“‘Hey,’ the squirrel said, ‘I can help you. I have hands, you see? And you don’t. If you promise not to eat me, I’ll remove that thorn for you’. But the lion, you see, was too proud, to angry, to accept help. He growled at the squirrel, who wisely climbed a bit higher up in the tree.

“Well, you can imagine what happened. That thorn festered and the lion’s foot became septic. It rotted off, quite literally. And then the lion died.”

There was a stunned silence in the room for a few seconds and then, bless her soul, nurse Botha giggled and started a soft applause. She walked over to the still stern-faced matron, put her arm around the broad shoulders, and suggested that the two of them retire to have a cup on nice, strong, sweet tea. To talk, she said, about thorns and stupidity. She said it lightly, jokingly, hoping to cool the austere woman’s temper. It was certainly a worthwhile and honourably brave act, despite the outcome.

Matro stood ramrod straight, blinked twice, and told nurse Botha to take a flying leap at herself. Then she stomped off down the corridor. The group around the bed heard her door slam.

***

Servaas recovered sufficiently to be discharged two days later. Doctor Welman and a surly matron Krotz did their final round that morning, making him promise to take it easy for a while and to take his tablets regularly. Servaas nodded happily, telling them that Vetfaan would be there soon to pick him up.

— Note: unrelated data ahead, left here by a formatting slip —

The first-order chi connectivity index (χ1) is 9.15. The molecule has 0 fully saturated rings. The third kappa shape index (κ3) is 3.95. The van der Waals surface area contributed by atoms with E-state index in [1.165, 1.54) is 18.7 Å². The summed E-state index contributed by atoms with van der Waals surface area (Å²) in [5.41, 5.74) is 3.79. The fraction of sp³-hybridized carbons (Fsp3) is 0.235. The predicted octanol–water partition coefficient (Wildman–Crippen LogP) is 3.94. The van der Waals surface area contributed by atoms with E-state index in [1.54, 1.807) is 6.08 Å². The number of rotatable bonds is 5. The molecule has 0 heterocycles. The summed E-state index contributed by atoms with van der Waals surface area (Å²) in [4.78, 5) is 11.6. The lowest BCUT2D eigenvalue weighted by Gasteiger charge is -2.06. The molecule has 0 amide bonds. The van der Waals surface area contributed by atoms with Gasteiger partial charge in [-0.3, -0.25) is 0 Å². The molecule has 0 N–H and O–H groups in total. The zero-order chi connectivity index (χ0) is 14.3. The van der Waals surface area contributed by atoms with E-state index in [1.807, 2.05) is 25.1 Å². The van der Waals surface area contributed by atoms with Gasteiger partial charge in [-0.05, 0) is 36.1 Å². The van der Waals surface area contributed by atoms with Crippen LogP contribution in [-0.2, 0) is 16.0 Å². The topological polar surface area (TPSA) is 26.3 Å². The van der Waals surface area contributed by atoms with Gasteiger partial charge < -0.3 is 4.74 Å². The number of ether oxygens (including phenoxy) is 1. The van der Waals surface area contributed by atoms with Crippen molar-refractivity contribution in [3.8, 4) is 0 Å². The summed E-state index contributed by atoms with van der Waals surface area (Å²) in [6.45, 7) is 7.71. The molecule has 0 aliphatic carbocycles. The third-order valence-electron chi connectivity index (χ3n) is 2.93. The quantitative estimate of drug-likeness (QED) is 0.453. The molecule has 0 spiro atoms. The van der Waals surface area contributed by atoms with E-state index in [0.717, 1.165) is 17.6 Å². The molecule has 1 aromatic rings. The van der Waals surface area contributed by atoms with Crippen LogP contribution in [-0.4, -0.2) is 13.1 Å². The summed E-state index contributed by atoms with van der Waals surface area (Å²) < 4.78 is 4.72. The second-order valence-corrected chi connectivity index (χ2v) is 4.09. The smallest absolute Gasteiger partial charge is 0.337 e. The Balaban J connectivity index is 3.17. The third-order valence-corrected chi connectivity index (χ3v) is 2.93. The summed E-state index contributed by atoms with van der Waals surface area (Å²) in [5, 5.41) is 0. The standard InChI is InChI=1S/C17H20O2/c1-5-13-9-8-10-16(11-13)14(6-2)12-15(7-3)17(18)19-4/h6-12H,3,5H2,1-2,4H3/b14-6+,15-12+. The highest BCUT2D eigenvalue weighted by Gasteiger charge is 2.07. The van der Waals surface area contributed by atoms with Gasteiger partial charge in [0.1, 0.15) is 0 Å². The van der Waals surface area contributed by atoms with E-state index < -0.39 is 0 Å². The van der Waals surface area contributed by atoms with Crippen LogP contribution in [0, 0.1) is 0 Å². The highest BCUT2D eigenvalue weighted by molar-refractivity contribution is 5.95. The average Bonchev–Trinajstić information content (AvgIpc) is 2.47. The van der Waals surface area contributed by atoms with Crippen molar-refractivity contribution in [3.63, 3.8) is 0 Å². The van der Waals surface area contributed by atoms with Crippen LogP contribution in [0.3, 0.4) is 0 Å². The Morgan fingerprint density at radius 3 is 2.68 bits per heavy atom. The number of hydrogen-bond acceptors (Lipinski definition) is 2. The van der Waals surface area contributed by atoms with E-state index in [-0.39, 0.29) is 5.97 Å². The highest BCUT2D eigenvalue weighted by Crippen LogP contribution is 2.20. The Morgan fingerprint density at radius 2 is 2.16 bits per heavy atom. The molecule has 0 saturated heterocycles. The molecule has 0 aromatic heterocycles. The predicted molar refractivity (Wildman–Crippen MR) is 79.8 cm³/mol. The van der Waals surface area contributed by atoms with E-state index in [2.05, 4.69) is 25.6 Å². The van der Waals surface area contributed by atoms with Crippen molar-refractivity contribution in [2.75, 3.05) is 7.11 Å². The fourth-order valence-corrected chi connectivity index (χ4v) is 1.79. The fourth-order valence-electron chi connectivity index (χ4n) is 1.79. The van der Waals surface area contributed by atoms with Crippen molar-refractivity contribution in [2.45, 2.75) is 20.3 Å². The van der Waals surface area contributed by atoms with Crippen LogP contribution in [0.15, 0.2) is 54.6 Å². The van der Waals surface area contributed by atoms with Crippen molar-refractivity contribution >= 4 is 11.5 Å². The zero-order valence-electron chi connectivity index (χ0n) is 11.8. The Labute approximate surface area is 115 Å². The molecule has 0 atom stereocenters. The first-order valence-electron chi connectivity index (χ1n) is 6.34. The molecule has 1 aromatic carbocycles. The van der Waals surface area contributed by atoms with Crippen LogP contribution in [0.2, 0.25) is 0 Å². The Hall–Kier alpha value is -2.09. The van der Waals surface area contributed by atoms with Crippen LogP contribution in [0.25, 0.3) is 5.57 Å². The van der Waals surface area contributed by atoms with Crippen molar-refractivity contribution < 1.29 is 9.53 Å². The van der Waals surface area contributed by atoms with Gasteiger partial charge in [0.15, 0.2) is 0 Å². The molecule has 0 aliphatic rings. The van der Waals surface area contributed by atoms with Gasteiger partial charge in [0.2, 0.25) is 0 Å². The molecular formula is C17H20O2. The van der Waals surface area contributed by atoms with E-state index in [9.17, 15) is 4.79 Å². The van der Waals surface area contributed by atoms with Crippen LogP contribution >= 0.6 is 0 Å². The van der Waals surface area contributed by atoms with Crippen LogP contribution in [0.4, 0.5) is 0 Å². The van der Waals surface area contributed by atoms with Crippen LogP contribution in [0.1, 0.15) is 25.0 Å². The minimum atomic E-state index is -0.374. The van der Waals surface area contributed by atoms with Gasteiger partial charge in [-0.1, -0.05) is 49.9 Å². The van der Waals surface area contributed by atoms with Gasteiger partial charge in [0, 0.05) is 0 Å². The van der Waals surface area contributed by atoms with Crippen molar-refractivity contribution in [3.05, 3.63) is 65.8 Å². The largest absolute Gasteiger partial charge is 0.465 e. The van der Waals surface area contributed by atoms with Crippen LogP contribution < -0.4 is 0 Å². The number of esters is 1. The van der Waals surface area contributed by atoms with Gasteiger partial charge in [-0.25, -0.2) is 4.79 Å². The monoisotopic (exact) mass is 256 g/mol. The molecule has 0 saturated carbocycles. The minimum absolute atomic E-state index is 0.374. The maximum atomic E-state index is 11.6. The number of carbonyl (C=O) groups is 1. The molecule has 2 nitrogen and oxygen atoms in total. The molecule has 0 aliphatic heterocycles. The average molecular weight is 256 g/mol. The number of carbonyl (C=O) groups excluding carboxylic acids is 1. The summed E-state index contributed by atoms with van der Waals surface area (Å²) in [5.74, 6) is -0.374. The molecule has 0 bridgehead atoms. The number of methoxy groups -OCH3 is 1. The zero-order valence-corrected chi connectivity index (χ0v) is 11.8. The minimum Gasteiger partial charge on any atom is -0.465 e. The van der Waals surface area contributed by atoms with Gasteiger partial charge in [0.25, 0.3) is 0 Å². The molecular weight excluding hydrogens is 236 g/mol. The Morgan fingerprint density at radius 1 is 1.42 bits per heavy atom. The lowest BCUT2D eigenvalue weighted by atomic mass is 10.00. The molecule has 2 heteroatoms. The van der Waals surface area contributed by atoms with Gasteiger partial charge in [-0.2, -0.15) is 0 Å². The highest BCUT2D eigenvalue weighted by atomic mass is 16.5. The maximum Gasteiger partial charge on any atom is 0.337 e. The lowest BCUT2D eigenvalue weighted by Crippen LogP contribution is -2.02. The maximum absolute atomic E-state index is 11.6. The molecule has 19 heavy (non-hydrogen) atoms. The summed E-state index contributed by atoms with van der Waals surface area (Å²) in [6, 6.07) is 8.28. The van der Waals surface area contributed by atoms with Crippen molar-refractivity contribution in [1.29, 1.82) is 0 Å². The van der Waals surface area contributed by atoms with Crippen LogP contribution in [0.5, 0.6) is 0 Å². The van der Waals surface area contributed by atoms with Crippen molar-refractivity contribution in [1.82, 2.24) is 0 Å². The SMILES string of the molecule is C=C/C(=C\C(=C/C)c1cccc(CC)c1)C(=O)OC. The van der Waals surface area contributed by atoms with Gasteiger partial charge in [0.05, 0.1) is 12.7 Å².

Back in her office, matron Krotz sat down with a sigh. Yes, she understood that Shorty had paid dearly for his stupidity way back then. And yes, she was still furious with the man. How many years have gone wasted because he had been such a fool? How many nights had she cried whenever she thought about her pain and loss? No, that stupid nurse was way off the mark when she suggested that she, matron Krotz, should try to understand…

A soft knock on her door made her look up.

“Yes?”

Nurse Botha stepped in, an uncertain little smile hovering on her lips.

“Matron, I’ve been thinking.”

The older woman let her head sink into her hands. This damn nurse! Can’t she mind her own business?

“It’s about you, Matron. And that thorn in your foot. And the way it’s poisoned your life. And how I see – on some of the morning rounds, not all that often – how red your eyes are and how you pretend to be such an awful old woman while you’re shouting at everybody.”

Matron Krotz half-rose out of her chair, ready to teach this impertinent nurse a lesson she’d never forget. Nurse Botha didn’t flinch – squaring her shoulders, she went on.